University vs. Legal Process
Conduct v. Legal System
The student conduct process is not attempting to determine whether a student has violated the law, but whether a student has violated the Standards for Student Conduct. Because of this, the outcome of a court proceeding has no bearing on the outcome of the conduct process. Further, the concept of “double jeopardy” does not apply, as criminal proceedings do not offer exemption from civil or administrative proceedings.
- A student may be arrested and charged in the criminal justice system as well as under the Title V. Alternatively, charges can occur for alleged violations of the Title V, which may not be violations of the law.
- The campus conduct process is not comparable to a trial. Rather a conduct proceeding (conference or hearing) is educational in nature. Students and their advisor should expect a supportive and non-adversarial environment during the disciplinary process.
- Students are entitled to one advisor throughout the process, which may be a friend, parent, attorney, or any person of their choosing excluding witnesses. However, the advisor may not represent that student. Students are expected to speak for themselves at all times during the process. Any advisors disregarding these rules will be asked to leave any meeting.
- The standard of evidence in determining whether a student is in violation is not as high as that of the criminal process. We use a “preponderance of evidence (more likely than not),” as opposed to “beyond a reasonable doubt.” Legal rules of evidence do not apply in campus conduct cases. The conduct officers will gather and utilize any information that is relevant, including hearsay or third party testimony.
- Campus conduct cases are confidential, in compliance with the Family Educational Rights and Privacy Act (FERPA), a federal law. Conversely, criminal records are public records, and information may be shared with the community at large. Findings of “in violation” of Title V will not result in any criminal record. Additionally, findings of “guilty” or “not guilty” in the criminal system often have no bearing on the outcome of campus conduct proceedings.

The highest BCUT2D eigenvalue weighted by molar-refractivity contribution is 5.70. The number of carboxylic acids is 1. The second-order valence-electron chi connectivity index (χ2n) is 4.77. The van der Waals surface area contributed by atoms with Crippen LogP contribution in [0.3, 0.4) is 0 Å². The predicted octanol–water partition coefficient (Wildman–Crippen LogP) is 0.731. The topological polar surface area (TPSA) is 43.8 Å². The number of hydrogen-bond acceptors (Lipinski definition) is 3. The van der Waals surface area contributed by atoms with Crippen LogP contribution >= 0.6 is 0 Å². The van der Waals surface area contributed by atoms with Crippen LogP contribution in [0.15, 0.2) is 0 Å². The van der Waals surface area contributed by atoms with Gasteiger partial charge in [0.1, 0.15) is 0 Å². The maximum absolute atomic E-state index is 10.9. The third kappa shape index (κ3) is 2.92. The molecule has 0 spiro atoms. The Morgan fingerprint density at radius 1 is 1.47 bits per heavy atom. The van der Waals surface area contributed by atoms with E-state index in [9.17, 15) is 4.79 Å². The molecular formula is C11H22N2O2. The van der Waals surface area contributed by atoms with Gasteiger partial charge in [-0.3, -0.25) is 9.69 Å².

- The campus conduct process is intended to be educational, not punitive. Our goal is to help the student to better understand the impact of his or her actions and to help him or her take steps towards repairing the harm done to the university community. Sanctions are not predetermined, but rather are developed with consideration given to the individual circumstances of the case and any previous disciplinary history. Overall, the campus conduct process is much less formal than criminal proceedings. (Adapted from The Ohio State University)
Parallel Judicial Proceedings - 1098(III)(K)
Student Conduct Code proceedings are independent from court or other administrative proceedings. Discipline may be instituted against a Student also charged in civil or criminal courts based on the same facts that constitute the alleged violation of the Student Conduct Code. The Campus may proceed before, simultaneously with, or after any judicial or other administrative proceedings, except in cases involving a 1097 issue.
A significant body of case law has been established that outlines constitutional requirements in a student disciplinary process. At Cal Poly, students may accept all charges and sanctions issued at a disciplinary conference (referred to as a Resolution Agreement). Alternatively, if a student does not accept the terms of the settlement agreement at the disciplinary conference, the student's case automatically goes to a hearing. The student receives "notice" through a "charge letter" that is e-mailed to the student's Cal Poly e-mail. The student receives "the opportunity to be heard" at the disciplinary conference and/or at the hearing.
Evidence - 1098(IV)(D)(5)
Formal rules of evidence applied in courtroom proceedings (e.g., California Evidence Code) do not apply in the hearing. All information that responsible persons are accustomed to rely upon in the conduct of serious affairs is considered. Hearsay may be considered and will be given the weight appropriate under all of the circumstances. Unduly repetitive information may be excluded.
Student participation is always valued and encouraged. If a students declines to participate or speak in a conference or hearing, the disciplinary process will proceed without student involvement. A decision will be reached based on the information available to the conduct officer or hearing officer. In a hearing, the burden of proof is upon the University to establish that the student is responsible by a preponderance of the evidence. All reasonable evidence, including hearsay, is admissible. The preponderance of the evidence burden applies in ALL cases, regardless of what the parallel criminal proceeding standard is.
A student does NOT have the right to:
- be represented
- the federal rules or California state rules of evidence